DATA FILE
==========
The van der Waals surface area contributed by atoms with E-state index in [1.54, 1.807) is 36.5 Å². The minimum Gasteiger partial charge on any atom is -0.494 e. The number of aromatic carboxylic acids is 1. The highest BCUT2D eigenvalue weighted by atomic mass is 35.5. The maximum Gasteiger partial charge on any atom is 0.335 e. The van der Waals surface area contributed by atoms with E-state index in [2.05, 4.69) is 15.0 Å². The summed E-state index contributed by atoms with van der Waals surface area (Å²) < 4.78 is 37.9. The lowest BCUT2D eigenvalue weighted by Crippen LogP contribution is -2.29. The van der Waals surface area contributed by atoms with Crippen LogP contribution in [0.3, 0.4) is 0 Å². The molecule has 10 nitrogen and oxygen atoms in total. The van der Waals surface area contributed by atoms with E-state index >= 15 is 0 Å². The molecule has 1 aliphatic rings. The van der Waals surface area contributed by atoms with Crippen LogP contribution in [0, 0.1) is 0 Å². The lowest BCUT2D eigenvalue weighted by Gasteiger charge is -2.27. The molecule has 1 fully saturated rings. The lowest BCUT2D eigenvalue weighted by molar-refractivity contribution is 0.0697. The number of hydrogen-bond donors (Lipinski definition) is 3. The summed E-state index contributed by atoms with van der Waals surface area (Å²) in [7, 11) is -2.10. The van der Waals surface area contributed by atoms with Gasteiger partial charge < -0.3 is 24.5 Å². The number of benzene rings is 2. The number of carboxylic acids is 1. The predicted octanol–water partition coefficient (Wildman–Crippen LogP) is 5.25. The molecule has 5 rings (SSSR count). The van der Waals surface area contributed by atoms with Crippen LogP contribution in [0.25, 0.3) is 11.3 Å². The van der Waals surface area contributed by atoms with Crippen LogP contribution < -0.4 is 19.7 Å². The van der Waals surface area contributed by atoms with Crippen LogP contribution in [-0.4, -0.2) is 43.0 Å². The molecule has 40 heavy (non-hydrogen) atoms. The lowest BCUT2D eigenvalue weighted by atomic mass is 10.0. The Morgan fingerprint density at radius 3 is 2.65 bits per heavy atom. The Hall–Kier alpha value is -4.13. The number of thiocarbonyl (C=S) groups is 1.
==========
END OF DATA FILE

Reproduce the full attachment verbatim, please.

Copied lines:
The van der Waals surface area contributed by atoms with E-state index in [1.54, 1.807) is 36.5 Å². The minimum Gasteiger partial charge on any atom is -0.494 e. The number of aromatic carboxylic acids is 1. The highest BCUT2D eigenvalue weighted by atomic mass is 35.5. The maximum Gasteiger partial charge on any atom is 0.335 e. The van der Waals surface area contributed by atoms with E-state index in [2.05, 4.69) is 15.0 Å². The summed E-state index contributed by atoms with van der Waals surface area (Å²) < 4.78 is 37.9. The lowest BCUT2D eigenvalue weighted by Crippen LogP contribution is -2.29. The van der Waals surface area contributed by atoms with Crippen LogP contribution in [0.3, 0.4) is 0 Å². The molecule has 10 nitrogen and oxygen atoms in total. The van der Waals surface area contributed by atoms with E-state index >= 15 is 0 Å². The molecule has 1 aliphatic rings. The van der Waals surface area contributed by atoms with Crippen LogP contribution in [0, 0.1) is 0 Å². The lowest BCUT2D eigenvalue weighted by Gasteiger charge is -2.27. The molecule has 1 fully saturated rings. The lowest BCUT2D eigenvalue weighted by molar-refractivity contribution is 0.0697. The number of hydrogen-bond donors (Lipinski definition) is 3. The summed E-state index contributed by atoms with van der Waals surface area (Å²) in [7, 11) is -2.10. The van der Waals surface area contributed by atoms with Gasteiger partial charge < -0.3 is 24.5 Å². The number of benzene rings is 2. The number of carboxylic acids is 1. The predicted octanol–water partition coefficient (Wildman–Crippen LogP) is 5.25. The molecule has 5 rings (SSSR count). The van der Waals surface area contributed by atoms with Crippen LogP contribution in [0.25, 0.3) is 11.3 Å². The van der Waals surface area contributed by atoms with Crippen LogP contribution < -0.4 is 19.7 Å². The van der Waals surface area contributed by atoms with Crippen LogP contribution in [-0.4, -0.2) is 43.0 Å². The molecule has 40 heavy (non-hydrogen) atoms. The lowest BCUT2D eigenvalue weighted by atomic mass is 10.0. The Morgan fingerprint density at radius 3 is 2.65 bits per heavy atom. The Hall–Kier alpha value is -4.13. The number of thiocarbonyl (C=S) groups is 1.